My sleep got all out of whack for 2 days causing me to be up for over 24 hours. Urgh. I hate when that happens. Taking twice as long to get back to regular sleep.




    Expect to see lovely Alaskan photos here every week till November.

    Alaskan sunsets are the best. All pictures were taken after midnight this week on different nights. All were taken with my cell phone camera. Unfiltered. I hope the brilliant colors show on your computer as well as they show on my phone.

    12:30 a.m. last night - Vivid Pinks
    3:00 a.m. last night - Amazing still
    12:02 a.m. June 10th




    Last Week:
    1. Write 2 weeks of travel posts (Done!)
    2. Complete one page of my newly updated WP notes
    3. Try out Mechanical Turk
    4. Finish 'installing' affiliate links
    5. finish 1/2 of my TEFL (Done! much farther along than I planned. I only have the 5 final assessments to finish and I will be certified. It has been awhile since I did the initial part of the course so I think I'm going to go back and reread several sections.)
      This Week:
      1. Figure out how to back up blog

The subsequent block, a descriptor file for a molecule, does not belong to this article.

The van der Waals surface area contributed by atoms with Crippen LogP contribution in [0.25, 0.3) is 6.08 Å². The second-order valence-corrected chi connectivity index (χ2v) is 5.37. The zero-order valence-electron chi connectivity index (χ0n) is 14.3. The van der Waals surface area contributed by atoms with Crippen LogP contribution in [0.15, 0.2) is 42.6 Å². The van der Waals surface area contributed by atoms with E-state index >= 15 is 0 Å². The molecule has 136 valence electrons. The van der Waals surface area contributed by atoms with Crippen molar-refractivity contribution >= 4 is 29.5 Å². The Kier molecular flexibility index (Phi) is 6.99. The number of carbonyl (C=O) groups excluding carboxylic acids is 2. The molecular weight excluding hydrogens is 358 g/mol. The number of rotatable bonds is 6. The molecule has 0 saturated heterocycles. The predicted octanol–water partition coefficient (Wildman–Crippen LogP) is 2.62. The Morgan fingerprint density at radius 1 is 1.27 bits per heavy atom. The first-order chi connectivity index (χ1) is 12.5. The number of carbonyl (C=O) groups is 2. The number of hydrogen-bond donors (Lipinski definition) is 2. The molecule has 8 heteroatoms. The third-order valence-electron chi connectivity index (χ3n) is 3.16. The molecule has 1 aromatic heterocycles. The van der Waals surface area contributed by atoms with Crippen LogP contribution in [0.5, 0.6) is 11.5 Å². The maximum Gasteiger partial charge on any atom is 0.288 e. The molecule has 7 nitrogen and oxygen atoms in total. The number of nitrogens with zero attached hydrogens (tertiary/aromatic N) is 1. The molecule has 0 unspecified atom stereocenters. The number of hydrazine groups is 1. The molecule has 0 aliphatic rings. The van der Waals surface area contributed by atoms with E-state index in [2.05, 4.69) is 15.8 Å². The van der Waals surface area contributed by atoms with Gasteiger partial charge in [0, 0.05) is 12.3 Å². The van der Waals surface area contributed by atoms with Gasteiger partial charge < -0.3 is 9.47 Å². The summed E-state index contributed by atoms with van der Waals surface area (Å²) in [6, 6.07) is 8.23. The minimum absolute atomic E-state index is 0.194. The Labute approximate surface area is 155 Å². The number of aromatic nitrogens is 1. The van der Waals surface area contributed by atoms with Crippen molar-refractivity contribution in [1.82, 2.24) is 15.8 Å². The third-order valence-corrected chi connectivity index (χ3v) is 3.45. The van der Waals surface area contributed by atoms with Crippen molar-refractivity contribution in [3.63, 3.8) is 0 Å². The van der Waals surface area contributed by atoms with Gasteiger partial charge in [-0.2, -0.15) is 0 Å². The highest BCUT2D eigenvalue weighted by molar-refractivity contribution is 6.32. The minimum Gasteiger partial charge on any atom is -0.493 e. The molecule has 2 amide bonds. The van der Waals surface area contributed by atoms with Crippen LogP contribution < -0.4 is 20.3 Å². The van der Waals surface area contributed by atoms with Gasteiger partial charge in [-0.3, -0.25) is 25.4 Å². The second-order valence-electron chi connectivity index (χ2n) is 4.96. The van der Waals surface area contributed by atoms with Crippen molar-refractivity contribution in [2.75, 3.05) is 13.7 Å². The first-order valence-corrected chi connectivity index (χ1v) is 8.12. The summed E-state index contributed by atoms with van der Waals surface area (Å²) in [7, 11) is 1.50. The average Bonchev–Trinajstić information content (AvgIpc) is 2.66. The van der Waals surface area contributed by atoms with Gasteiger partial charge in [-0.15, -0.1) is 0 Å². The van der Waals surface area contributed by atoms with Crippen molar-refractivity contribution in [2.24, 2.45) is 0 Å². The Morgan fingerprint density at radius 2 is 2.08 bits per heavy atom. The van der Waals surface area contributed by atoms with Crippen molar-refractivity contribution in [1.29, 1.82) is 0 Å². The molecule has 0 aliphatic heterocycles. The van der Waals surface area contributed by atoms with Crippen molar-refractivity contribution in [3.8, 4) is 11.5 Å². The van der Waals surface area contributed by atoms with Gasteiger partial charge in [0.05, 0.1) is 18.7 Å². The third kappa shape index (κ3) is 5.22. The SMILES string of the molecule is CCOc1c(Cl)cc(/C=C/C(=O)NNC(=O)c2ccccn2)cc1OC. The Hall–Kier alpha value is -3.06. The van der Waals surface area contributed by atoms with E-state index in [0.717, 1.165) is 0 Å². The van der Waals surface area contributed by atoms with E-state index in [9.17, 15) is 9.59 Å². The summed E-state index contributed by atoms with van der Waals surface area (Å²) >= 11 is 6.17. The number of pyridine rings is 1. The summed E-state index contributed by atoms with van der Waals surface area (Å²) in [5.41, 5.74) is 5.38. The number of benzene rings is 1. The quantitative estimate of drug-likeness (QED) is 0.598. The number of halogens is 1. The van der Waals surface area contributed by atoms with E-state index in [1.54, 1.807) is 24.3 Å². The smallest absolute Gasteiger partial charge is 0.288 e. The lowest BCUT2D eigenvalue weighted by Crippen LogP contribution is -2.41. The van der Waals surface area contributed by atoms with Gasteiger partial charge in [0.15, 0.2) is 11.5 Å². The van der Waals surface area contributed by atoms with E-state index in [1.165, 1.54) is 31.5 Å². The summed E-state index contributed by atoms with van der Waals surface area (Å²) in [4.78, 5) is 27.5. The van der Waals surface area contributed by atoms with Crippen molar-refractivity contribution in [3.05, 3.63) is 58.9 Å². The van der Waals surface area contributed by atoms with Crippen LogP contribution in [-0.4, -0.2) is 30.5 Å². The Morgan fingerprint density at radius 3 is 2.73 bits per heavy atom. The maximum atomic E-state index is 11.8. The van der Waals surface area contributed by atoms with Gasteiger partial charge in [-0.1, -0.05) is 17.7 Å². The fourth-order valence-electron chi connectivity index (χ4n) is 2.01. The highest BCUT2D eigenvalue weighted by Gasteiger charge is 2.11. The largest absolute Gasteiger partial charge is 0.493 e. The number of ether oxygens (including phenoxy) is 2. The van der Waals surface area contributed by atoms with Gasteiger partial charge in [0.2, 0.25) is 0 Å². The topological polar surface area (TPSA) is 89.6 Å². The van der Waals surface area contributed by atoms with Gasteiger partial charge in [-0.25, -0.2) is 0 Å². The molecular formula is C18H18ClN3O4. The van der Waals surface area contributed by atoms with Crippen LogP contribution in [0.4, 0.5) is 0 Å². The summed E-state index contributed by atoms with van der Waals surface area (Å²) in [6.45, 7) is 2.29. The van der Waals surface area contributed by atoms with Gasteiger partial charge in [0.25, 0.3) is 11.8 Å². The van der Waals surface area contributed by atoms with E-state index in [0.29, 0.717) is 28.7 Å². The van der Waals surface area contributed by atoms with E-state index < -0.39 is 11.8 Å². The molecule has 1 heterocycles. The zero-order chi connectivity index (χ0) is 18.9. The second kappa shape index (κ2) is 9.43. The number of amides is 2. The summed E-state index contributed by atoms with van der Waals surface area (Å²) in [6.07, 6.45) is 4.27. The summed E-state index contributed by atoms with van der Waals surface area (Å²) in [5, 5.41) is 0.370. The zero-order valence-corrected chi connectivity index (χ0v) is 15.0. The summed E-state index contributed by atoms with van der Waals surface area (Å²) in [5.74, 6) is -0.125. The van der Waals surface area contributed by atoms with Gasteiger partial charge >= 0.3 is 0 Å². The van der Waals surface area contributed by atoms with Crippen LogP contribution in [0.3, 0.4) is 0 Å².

2. Update author page on travel blog
      3. What the heck are shortcodes?
      4. Pretty up newsletter format
      5. Complete 3 of the remaining 5 TEFL assessments

      Currently reading:



      Currently Listening To:


      How was your week?

      Saturday, June 13, 2015

      Different Views of The Help


      What are the different views?  Audio, print and movie.

      Last week I finished listening to The Help based on the suggestions of Trish and Trisha. Thank you so much, ladies, for suggesting the audio version. Why? Because I had a really hard time reading the print version. I'm not a fan of dialect reading. The print version is full of it. Does anyone else have this problem?

      I really wanted to read the book after loving the movie so much. The movie was awesome. If you haven't watched it, go do so. Now that I've listened to the book, the chosen actors fit their characters perfectly. Whoever choose the actors knew what they were doing. In a small way, I didn't want to read the book. It took me a long time after watching the movie to pick up the novel because I didn't want to 'ruin' the movie. Sometimes it happens. You know it does.

      Luckily, trying to read the book with the annoying dialects did not spoil my opinion. I am really glad both Trishas suggested the audio version. The narrator on the audio is excellent. Typically, I'm not an audio-type person solely because of the narrator. If I can't stand their voice or their attempt at different types of voices, I immediately turn it off. Not the case with The Help. While I'll admit I did have to renew the book twice, it was well worth the listening time.

      There were many differences between the book and movie. Those differences didn't change my opinion of either form of media. I'm walking away from the experiences still delighted with both.

      If you haven't listened to The Help, try it!